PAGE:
Genetic Studies of Specific Language Impairment Using Consanguineous Families
Specific language impairment is a developmental disorder that affects learning and communication skills and in the United States. It affects up to 7 percent of the population. A large number of affected individuals require special attention in schools to improve their communication abilities. This study aims to understand the genetic basis of this disorder, which can be used for improved diagnosis and classification of this disorder and for the development of new clinical approaches. While the causes of SLI are not known, twin studies and family studies clearly demonstrate that there are genetic components involved in the transmission of this disorder. There have been several linkage studies of small, outbred SLI families, but to date these studies have had limited success identifying causative genes for this disorder. Very few attempts were made to report SLI loci in extended families with independent replication. There is a need for further focus on a family-based approach, specifically using consanguineous families, to detect SLI loci that can allow us to identify causative genes.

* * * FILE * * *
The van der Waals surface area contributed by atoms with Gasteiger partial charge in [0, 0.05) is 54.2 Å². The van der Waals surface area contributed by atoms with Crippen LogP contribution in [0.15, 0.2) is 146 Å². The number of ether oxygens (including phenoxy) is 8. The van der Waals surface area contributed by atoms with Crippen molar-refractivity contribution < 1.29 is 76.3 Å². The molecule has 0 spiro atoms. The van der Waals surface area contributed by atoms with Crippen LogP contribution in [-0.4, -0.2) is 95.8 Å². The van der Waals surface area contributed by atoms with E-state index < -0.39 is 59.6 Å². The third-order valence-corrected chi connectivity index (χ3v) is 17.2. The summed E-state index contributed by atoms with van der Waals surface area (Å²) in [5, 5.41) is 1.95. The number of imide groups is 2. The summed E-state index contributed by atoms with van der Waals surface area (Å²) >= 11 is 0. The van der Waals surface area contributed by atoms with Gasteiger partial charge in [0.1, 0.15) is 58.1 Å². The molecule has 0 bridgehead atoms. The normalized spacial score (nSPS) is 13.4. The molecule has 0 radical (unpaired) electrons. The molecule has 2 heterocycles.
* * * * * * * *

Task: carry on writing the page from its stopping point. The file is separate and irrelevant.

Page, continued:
The long-term objectives of the proposed study are to identify genes responsible for SLI by studying consanguineous families ascertained from Pakistan. Recently, a similar approach was used, which identified the first gene responsible for stuttering, another phenotypically and genetically complex disorder. We initially performed genetic analysis in 14 consanguineous SLI families in Pakistan. Our preliminary linkage mapping in SLI families suggested SLI loci, which is a proof of principle, but it also demonstrated the need to extend gene-mapping and phenotyping in additional SLI families from Pakistan. We propose three specific aims to achieve:
- Age appropriate means and standard deviations will be calculated in Pakistani samples for multiple language assessments
- Genome-wide gene mapping will be performed in well characterized multigenerational consanguineous SLI families
- The frequency of common homozygosity regions will be estimated in Pakistani samples
Total Award Amount: $439,782
Dole Human Development Center
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